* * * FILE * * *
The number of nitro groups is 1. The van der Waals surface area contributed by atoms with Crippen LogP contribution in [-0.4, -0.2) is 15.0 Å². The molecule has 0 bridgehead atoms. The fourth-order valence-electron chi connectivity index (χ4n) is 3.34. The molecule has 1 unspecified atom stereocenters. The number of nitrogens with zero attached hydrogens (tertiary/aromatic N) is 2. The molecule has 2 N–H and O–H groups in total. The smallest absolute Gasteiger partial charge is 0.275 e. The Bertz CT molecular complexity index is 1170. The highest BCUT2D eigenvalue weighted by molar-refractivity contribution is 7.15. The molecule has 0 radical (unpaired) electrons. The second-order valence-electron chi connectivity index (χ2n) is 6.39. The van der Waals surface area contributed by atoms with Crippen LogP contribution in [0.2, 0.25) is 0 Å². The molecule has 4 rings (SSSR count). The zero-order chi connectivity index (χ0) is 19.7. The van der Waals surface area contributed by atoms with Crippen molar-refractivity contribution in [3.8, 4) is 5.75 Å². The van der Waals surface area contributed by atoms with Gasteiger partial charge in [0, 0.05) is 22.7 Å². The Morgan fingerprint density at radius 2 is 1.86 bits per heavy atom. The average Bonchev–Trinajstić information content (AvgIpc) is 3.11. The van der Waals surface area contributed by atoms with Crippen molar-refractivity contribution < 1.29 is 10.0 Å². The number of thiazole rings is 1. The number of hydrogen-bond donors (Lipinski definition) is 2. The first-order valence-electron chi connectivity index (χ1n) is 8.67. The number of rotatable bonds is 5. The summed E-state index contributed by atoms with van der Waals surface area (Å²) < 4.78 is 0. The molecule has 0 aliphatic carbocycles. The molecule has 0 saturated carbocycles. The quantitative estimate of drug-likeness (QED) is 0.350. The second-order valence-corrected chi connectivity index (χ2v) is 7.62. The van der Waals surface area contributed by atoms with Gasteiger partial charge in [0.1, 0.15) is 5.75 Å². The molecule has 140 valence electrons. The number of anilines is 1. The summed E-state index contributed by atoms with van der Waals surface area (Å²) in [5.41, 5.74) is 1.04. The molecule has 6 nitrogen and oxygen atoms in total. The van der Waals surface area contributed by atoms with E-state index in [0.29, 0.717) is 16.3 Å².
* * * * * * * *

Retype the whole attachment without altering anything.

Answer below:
The number of nitro groups is 1. The van der Waals surface area contributed by atoms with Crippen LogP contribution in [-0.4, -0.2) is 15.0 Å². The molecule has 0 bridgehead atoms. The fourth-order valence-electron chi connectivity index (χ4n) is 3.34. The molecule has 1 unspecified atom stereocenters. The number of nitrogens with zero attached hydrogens (tertiary/aromatic N) is 2. The molecule has 2 N–H and O–H groups in total. The smallest absolute Gasteiger partial charge is 0.275 e. The Bertz CT molecular complexity index is 1170. The highest BCUT2D eigenvalue weighted by molar-refractivity contribution is 7.15. The molecule has 0 radical (unpaired) electrons. The second-order valence-electron chi connectivity index (χ2n) is 6.39. The van der Waals surface area contributed by atoms with Crippen LogP contribution in [0.2, 0.25) is 0 Å². The molecule has 4 rings (SSSR count). The zero-order chi connectivity index (χ0) is 19.7. The van der Waals surface area contributed by atoms with Crippen molar-refractivity contribution in [3.8, 4) is 5.75 Å². The van der Waals surface area contributed by atoms with Gasteiger partial charge in [0, 0.05) is 22.7 Å². The Morgan fingerprint density at radius 2 is 1.86 bits per heavy atom. The average Bonchev–Trinajstić information content (AvgIpc) is 3.11. The van der Waals surface area contributed by atoms with Crippen molar-refractivity contribution < 1.29 is 10.0 Å². The number of thiazole rings is 1. The number of hydrogen-bond donors (Lipinski definition) is 2. The first-order valence-electron chi connectivity index (χ1n) is 8.67. The number of rotatable bonds is 5. The summed E-state index contributed by atoms with van der Waals surface area (Å²) < 4.78 is 0. The molecule has 0 aliphatic carbocycles. The molecule has 0 saturated carbocycles. The quantitative estimate of drug-likeness (QED) is 0.350. The second-order valence-corrected chi connectivity index (χ2v) is 7.62. The van der Waals surface area contributed by atoms with Gasteiger partial charge in [0.1, 0.15) is 5.75 Å². The molecule has 140 valence electrons. The number of anilines is 1. The summed E-state index contributed by atoms with van der Waals surface area (Å²) in [5.41, 5.74) is 1.04. The molecule has 6 nitrogen and oxygen atoms in total. The van der Waals surface area contributed by atoms with E-state index in [0.29, 0.717) is 16.3 Å².